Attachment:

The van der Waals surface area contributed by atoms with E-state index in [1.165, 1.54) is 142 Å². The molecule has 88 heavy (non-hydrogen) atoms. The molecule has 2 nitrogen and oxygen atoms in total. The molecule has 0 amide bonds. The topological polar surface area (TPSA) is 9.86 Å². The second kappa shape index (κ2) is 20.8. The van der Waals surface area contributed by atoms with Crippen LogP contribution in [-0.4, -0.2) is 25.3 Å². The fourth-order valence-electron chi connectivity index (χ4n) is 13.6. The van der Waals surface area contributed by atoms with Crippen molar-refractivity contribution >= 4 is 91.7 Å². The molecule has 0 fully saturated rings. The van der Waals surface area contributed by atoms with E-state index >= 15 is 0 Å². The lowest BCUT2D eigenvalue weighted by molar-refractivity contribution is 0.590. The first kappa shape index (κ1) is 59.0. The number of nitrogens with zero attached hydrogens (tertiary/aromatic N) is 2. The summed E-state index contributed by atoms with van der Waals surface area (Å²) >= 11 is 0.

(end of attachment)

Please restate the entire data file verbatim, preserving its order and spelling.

The van der Waals surface area contributed by atoms with E-state index in [1.165, 1.54) is 142 Å². The molecule has 88 heavy (non-hydrogen) atoms. The molecule has 2 nitrogen and oxygen atoms in total. The molecule has 0 amide bonds. The topological polar surface area (TPSA) is 9.86 Å². The second kappa shape index (κ2) is 20.8. The van der Waals surface area contributed by atoms with Crippen LogP contribution in [-0.4, -0.2) is 25.3 Å². The fourth-order valence-electron chi connectivity index (χ4n) is 13.6. The van der Waals surface area contributed by atoms with Crippen molar-refractivity contribution >= 4 is 91.7 Å². The molecule has 0 fully saturated rings. The van der Waals surface area contributed by atoms with E-state index >= 15 is 0 Å². The lowest BCUT2D eigenvalue weighted by molar-refractivity contribution is 0.590. The first kappa shape index (κ1) is 59.0. The number of nitrogens with zero attached hydrogens (tertiary/aromatic N) is 2. The summed E-state index contributed by atoms with van der Waals surface area (Å²) >= 11 is 0.